Tommy Lee Jones received his fourth Oscar nomination for portraying congressman Thaddeus Stevens in Lincoln.
There is something strange I noticed well watching this performance though was how it was set up in the film to be a best supporting actor winner. In his first scene the camera takes his point of view, until a dramatic ease in on him, almost just to add to the importance of his character in the film. Similarly the film always gives him his little reactions constantly much more than any other character in the film, just to always remind you of his existence. Then he gets all his scenes where he gets to talk down to the various pro-slavery congressmen, or spineless ones that seem to be there for his Oscar scenes.
To top it all off he gets a final scene that seems to forced in its
sentimentality just for this performance again, which is unfortunate
because that is the only scene where Spielberg indulged in his problems
as a filmmaker. Well this whole character seemed to be
created to give Tommy Lee Jones an Oscar, as Thaddeus Stevens should
have had important scenes but the film really overdid it to a certain extent.
Putting that aside though for a moment, how really is his performance?
Well if I would have to say it is a tad one note for the most part. Tommy Lee Jones note
is the note of an impassioned crusty, of course, crusader.
Jones is good in being his note of angry passion, and he delivers all of his lines with a certain intensity that works for the character. He is passionate as Stevens and that works particularly in his yelling scenes in the middle of congress. In his quieter scenes with Lincoln Jones still plays Jones in the same fashion just quieter. He is still impassioned still crusty, still saying little one liners, just at a lower volume. Jones is certainly entertaining in all of these scenes to a certain degree becuase Jones does throw himself full force into every line, but still there is nothing incredible about what he does.
There are of course his scenes where he has his little reactions which are either little smiles, or looks of understanding toward Mary Todd Lincoln. There is not anything special about the moments, but he handles them well enough. He hits a slightly different note when Stevens is basically being interrogated about his views which are considered radical, and he is forced to hold himself back. Jones is good in this scene by being quiet and loud at the same time in his usual passionate crusty method. He does this scene properly, but still it does not amount to anything absolutely incredible.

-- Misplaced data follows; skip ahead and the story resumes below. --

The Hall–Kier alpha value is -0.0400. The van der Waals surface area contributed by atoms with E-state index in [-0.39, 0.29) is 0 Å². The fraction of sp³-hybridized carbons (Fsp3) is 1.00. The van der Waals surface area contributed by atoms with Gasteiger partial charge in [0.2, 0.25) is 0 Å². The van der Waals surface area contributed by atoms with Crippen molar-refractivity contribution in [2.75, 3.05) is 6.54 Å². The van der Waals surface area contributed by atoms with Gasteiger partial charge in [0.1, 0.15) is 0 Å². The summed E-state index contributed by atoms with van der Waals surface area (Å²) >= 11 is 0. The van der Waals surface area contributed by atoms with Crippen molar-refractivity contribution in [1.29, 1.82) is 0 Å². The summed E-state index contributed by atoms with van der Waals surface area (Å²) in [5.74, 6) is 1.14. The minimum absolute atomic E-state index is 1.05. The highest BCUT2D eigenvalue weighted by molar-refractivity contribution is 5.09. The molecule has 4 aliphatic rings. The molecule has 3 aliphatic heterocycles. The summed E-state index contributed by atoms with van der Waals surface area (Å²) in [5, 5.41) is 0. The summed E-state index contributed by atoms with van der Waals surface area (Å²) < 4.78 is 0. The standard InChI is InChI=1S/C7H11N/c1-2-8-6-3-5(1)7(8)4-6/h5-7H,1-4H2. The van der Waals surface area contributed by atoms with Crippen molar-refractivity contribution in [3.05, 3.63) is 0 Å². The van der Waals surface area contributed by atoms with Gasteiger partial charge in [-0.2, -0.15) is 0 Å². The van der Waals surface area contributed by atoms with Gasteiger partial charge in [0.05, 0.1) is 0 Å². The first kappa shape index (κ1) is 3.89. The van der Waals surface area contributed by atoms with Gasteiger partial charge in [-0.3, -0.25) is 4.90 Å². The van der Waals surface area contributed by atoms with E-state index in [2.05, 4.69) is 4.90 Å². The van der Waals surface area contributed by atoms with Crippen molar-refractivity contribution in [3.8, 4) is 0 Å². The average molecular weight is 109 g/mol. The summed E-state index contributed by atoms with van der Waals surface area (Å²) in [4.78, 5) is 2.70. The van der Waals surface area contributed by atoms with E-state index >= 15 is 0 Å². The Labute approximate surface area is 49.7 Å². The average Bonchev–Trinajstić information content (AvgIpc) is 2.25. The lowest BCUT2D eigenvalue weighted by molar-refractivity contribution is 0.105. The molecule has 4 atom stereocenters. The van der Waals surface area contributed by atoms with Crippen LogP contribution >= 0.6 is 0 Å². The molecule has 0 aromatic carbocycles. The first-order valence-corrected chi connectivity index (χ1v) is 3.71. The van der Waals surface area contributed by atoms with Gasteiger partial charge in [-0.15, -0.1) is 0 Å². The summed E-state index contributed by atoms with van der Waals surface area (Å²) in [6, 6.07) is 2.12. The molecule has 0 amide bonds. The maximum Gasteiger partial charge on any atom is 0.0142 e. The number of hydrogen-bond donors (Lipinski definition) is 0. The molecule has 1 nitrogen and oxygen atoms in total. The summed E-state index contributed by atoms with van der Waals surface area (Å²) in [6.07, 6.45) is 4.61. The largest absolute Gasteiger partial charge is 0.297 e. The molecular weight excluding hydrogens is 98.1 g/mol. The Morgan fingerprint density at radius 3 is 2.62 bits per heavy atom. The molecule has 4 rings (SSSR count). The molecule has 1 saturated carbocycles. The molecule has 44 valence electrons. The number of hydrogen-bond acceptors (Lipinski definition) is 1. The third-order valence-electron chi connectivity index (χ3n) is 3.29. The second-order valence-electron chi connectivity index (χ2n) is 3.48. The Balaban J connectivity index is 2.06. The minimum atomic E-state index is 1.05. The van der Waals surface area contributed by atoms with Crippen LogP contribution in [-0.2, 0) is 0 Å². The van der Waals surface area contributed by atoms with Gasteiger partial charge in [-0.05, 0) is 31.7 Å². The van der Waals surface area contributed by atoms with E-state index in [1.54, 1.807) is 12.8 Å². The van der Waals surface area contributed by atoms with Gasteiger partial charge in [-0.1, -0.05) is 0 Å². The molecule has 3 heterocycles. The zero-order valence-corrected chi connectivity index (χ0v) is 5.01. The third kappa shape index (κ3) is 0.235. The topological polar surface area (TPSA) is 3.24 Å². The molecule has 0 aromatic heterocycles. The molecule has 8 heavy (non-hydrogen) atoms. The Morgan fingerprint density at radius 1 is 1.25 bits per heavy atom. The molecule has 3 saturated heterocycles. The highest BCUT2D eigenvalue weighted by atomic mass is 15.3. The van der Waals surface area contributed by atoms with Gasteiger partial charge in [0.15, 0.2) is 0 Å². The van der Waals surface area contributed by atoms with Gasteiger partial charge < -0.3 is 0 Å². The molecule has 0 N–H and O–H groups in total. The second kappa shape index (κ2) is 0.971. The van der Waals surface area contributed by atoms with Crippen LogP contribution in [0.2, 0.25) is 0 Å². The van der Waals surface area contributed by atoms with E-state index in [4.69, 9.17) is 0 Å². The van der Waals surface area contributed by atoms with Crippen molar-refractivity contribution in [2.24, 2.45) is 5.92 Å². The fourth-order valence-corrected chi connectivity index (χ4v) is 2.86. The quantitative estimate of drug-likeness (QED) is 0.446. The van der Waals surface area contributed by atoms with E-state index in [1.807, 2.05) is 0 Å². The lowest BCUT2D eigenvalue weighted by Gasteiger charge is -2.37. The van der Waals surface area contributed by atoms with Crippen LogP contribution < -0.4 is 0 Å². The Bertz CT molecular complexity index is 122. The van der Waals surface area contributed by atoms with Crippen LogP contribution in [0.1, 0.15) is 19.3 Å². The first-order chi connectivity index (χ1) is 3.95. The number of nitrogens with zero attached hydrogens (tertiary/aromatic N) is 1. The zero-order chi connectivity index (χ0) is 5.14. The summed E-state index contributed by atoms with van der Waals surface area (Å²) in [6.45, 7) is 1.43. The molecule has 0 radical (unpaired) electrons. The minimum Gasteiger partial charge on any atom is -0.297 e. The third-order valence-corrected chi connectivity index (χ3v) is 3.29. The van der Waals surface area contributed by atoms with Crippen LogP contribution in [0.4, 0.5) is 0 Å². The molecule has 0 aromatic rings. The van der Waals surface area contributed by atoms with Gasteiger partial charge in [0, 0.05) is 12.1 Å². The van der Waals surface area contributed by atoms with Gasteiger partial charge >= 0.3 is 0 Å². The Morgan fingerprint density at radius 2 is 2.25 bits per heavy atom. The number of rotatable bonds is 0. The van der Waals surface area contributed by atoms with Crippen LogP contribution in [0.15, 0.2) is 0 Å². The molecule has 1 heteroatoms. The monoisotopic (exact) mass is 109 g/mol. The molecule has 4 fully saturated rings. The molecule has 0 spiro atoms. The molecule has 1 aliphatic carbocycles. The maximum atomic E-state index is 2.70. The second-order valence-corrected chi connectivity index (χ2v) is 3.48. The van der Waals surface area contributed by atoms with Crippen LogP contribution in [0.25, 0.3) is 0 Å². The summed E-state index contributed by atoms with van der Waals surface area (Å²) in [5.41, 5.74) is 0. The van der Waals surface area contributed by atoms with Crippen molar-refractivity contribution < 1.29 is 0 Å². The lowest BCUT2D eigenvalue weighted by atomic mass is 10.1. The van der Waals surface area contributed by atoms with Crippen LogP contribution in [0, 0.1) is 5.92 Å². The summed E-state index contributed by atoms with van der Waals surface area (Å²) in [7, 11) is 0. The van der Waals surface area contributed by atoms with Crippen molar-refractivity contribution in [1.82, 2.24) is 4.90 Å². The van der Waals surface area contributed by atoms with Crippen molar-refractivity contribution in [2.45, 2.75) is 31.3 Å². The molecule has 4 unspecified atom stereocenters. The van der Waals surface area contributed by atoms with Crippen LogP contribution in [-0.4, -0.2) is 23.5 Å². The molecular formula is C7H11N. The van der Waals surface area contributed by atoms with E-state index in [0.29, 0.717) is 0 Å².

Eventually though there is the scene where he takes the written amendment home to show to his biracial housekeeper Lydia Smith (S. Epatha Merkenson) who clearly is more than that as they share a bed, and he addresses her as "my love". This scene is terrible frankly, and I liked the film, there are two reasons why. One is Jones seems lost in this scene which is the only time he takes away the anger from Stevens, but he does not make it work because he has no chemistry with Merkenson, the two do not suggest any history between the two. They seem forced together, and the scene fails. It fails even more because than Smith reads the amendment which just hammers in the point to an unnecessary degree.
That scene which is his worst scene is not a great way to end his performance, even though the scene seemed tailored made to be all poignant and moving. The problem is the scene was too tailored to be all poignant and moving and came off as ham-fisted due to that. This is the showiest performance in the film but it is not the best. David Strathairn is more interesting by creating William Seward as a caring friend for Lincoln, but also very forceful in questioning some of his friends methods. James Spader is a lot of fun and very entertaining in his creation of a sweaty but intelligent political operative. Both create more compelling characters than Tommy Lee Jones and his portrayal of Thaddeus Stevens which is entertaining but never as substantial as it should be.